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Civil Rights leader and activist Julian Bond died after a short illness in Fort Walton Beach, Fl., announced today by the Southern Law Center.

Bond served as the Southern Poverty Legal Center’s president from their founding in 1971 to 1979, and later as a member of its board of directors.

“With Julian’s passing, the country has lost one of its most passionate and eloquent voices for the cause of justice,” the center’s statement read. “He advocated not just for African Americans, but for every group, indeed every person subject to oppression and discrimination, because he recognized the common humanity in us all.”

As a Morehouse College student, Bond helped form the Student Non-Violent Coordinating Committee and as its communications director, he was on the front lines of protests that led to the nation’s landmark civil rights laws in the 1960s.

Bond and SNCC, led by James Forman, Bob Moses, and “DC Mayor for Life” Marion Barry, played pivotal roles in the Freedom Rides, which aimed to desegregate bus systems, and organized mass black voter registration drives in the South.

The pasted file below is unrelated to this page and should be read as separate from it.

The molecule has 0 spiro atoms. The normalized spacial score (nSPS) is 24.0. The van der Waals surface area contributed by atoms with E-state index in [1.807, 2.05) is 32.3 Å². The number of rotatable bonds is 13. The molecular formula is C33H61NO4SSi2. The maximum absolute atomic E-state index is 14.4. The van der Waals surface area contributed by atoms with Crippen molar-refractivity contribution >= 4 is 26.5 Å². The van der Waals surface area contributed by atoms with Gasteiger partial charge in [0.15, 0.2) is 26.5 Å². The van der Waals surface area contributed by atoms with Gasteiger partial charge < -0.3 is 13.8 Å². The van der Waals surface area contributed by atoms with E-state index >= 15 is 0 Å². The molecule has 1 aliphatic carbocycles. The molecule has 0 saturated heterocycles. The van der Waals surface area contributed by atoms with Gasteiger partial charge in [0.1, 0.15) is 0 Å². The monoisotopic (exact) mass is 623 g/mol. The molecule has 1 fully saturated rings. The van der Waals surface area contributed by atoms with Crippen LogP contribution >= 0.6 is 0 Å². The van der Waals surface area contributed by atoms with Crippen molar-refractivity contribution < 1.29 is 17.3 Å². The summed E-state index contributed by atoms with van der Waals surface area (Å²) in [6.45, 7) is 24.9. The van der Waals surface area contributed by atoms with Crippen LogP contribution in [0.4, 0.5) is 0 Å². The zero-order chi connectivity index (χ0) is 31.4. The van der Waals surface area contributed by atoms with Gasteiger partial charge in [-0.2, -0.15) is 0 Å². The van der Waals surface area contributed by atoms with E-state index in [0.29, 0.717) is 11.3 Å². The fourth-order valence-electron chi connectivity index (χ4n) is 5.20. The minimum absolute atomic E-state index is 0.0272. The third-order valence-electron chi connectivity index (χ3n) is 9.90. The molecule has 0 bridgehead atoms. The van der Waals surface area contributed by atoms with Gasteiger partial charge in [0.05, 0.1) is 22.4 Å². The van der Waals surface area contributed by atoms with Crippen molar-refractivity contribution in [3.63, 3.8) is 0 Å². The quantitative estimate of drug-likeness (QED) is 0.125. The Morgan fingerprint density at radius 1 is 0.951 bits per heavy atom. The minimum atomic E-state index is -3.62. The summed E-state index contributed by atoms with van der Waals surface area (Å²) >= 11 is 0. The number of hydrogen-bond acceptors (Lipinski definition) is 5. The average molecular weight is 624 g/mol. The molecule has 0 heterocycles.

Julian was a visionary and tireless champion for civil and human rights. Few blacks could pass the rigorous voting rights tests or pay poll taxes. As hundreds of Georgia blacks became eligible to vote because of the efforts of civil rights activists, SNCC workers felt that it was important that black candidates seek elective offices. When they sought a candidate for a seat in the Georgia House of Representatives in 1965, the SNCC workers encouraged Bond to run.

When Bond was elected to the Georgia Legislature, at the age of 25, the chamber refused to seat him, citing his support for a group that called U.S. actions in Vietnam “murder.” He took the fight all the way to the Supreme Court, which ultimately ruled in his favor. He spent his two decades in the state’s legislature, “mostly in conspicuous isolation from white colleagues who saw him as an interloper and a rabble-rouser.”

Bond was interested in securing effective civil rights laws, improved welfare legislation, a minimum wage provision, the abolition of the death penalty, increased funding for schools, and anti-poverty and urban renewal programs for the benefit of his constituents. Bond wrote that street protests were moving indoors. He said that it was the time to “translate the politics of marches, demonstrations, and protests” into effective electoral instruments.